BWW Review: HUBBARD STREET DANCE CHICAGO & THIRD COAST PERCUSSION BLEND THEIR TALENTS INTO A FASCINATING EVENT at The Wallis Annenberg Center For The Performing Arts
Hubbard Street, a well-established Contemporary Dance Company presents an interesting collage of dance pieces that are demanding technique-wise yet so fluid and rhythmic they make it look effortless and fresh. I mention collage because the evening painted a bigger picture through each piece, making it complete by the finish.
The sixteen dancers are amazing physical interpreters of a feeling, a mood, an emotion, a vibe. They are strong, versatile and vibrant.
The pieces by themselves are each complex, deep, bold, unique; with maximum controlled energy, extreme focus and inner and outer strength required, or rather, mandatory to perform them. That verbiage might seem a bit jumbled, but it's what I felt after seeing these dancers perform... (That's my stream-of-consciousness statement)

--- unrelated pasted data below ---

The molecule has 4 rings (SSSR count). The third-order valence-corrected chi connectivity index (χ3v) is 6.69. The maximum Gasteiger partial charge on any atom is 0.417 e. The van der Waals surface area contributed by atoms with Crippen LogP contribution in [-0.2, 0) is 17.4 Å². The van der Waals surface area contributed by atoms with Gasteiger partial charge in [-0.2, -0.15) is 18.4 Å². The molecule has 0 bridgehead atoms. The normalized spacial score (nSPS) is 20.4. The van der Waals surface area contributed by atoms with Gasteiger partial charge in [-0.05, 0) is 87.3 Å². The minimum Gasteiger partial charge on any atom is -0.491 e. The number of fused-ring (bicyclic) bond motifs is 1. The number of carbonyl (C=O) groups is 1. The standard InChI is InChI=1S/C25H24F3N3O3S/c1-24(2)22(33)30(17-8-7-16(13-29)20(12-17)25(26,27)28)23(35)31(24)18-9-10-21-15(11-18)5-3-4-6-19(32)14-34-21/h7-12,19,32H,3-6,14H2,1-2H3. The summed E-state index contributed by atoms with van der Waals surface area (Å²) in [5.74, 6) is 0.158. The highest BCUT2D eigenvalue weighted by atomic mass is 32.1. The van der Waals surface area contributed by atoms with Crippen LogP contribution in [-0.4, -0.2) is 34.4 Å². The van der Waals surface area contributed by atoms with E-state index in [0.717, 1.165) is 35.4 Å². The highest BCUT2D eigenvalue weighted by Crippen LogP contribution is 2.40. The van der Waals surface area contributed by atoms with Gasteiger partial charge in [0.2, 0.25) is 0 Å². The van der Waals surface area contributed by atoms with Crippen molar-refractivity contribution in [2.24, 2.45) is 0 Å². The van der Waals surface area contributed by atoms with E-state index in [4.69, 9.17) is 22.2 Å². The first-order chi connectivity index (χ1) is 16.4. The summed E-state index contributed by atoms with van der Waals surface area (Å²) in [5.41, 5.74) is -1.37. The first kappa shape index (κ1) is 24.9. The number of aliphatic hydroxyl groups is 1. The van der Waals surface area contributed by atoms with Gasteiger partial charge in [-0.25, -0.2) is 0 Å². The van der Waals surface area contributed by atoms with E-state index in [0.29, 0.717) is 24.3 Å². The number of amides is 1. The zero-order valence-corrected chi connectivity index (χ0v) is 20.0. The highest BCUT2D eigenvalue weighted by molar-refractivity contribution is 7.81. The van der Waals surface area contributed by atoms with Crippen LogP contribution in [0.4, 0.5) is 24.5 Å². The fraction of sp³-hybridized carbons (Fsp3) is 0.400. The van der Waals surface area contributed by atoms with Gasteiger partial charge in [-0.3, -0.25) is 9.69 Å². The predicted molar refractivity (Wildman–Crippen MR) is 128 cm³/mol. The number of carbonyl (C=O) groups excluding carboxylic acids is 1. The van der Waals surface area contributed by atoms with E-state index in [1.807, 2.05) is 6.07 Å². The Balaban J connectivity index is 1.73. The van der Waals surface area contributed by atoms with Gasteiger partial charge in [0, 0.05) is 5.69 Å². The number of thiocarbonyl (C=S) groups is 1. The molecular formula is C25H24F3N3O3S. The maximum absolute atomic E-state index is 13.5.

This company has grown from the Lou Conte Dance Company of Chicago in the '70s with his careful guidance and inspiration, into year-round performance-scheduled Hubbard Street Dance Chicago, continually both preserving and creating new works added into their repertoire. As a teen, Lou Conte was one of the tap teachers I studied with.
The opening, "Perfectly Voiceless" was the premiere of the Third Coast Percussion group's instrumental creation by Dev Hynes (Blood Orange) that showcases it's proliferous range of sounds, complexity of rhythm and dynamics and style of performance. Third Coast Percussion is a Grammy-winning, artist-run quartet of classically-trained percussionists, also based in Chicago. Incorporating their classical training with stylistic influences ranging from Zimbabwean mbira music to art rock.
This program highlights musical polymath Devonté Hynes, and the ensemble's own compositions, throughout the evening.